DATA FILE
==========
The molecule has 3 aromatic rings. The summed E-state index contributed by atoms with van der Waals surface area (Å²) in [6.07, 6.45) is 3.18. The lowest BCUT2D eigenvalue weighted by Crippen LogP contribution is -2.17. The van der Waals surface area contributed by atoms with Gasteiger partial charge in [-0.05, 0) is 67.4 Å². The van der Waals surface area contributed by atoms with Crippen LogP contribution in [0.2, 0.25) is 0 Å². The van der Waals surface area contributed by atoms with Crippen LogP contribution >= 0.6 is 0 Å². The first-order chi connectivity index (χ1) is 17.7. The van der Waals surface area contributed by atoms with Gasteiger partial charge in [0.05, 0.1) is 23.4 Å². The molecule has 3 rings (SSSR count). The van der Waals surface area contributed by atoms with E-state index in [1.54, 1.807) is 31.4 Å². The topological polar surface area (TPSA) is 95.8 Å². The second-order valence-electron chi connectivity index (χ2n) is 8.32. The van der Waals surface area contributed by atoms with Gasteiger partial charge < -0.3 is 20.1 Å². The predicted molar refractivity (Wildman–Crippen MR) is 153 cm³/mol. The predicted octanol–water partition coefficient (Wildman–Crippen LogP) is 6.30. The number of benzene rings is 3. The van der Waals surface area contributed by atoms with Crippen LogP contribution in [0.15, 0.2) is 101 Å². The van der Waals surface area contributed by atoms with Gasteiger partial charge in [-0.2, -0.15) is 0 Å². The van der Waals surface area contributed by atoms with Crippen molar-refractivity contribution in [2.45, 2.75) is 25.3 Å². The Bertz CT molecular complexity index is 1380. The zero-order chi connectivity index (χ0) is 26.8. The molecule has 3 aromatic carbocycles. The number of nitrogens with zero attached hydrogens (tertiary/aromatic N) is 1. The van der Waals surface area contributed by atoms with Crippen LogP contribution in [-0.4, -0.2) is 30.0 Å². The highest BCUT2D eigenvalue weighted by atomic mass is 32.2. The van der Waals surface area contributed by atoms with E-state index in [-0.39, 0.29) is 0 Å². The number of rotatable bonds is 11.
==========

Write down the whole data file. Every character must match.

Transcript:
The molecule has 3 aromatic rings. The summed E-state index contributed by atoms with van der Waals surface area (Å²) in [6.07, 6.45) is 3.18. The lowest BCUT2D eigenvalue weighted by Crippen LogP contribution is -2.17. The van der Waals surface area contributed by atoms with Gasteiger partial charge in [-0.05, 0) is 67.4 Å². The van der Waals surface area contributed by atoms with Crippen LogP contribution in [0.2, 0.25) is 0 Å². The van der Waals surface area contributed by atoms with Crippen LogP contribution >= 0.6 is 0 Å². The first-order chi connectivity index (χ1) is 17.7. The van der Waals surface area contributed by atoms with Gasteiger partial charge in [0.05, 0.1) is 23.4 Å². The molecule has 3 rings (SSSR count). The van der Waals surface area contributed by atoms with E-state index in [1.54, 1.807) is 31.4 Å². The topological polar surface area (TPSA) is 95.8 Å². The second-order valence-electron chi connectivity index (χ2n) is 8.32. The van der Waals surface area contributed by atoms with Gasteiger partial charge < -0.3 is 20.1 Å². The predicted molar refractivity (Wildman–Crippen MR) is 153 cm³/mol. The predicted octanol–water partition coefficient (Wildman–Crippen LogP) is 6.30. The number of benzene rings is 3. The van der Waals surface area contributed by atoms with Crippen LogP contribution in [0.15, 0.2) is 101 Å². The van der Waals surface area contributed by atoms with Gasteiger partial charge in [-0.2, -0.15) is 0 Å². The van der Waals surface area contributed by atoms with Crippen molar-refractivity contribution in [2.45, 2.75) is 25.3 Å². The Bertz CT molecular complexity index is 1380. The zero-order chi connectivity index (χ0) is 26.8. The molecule has 3 aromatic carbocycles. The number of nitrogens with zero attached hydrogens (tertiary/aromatic N) is 1. The van der Waals surface area contributed by atoms with Crippen LogP contribution in [-0.4, -0.2) is 30.0 Å². The highest BCUT2D eigenvalue weighted by atomic mass is 32.2. The van der Waals surface area contributed by atoms with E-state index in [-0.39, 0.29) is 0 Å². The number of rotatable bonds is 11.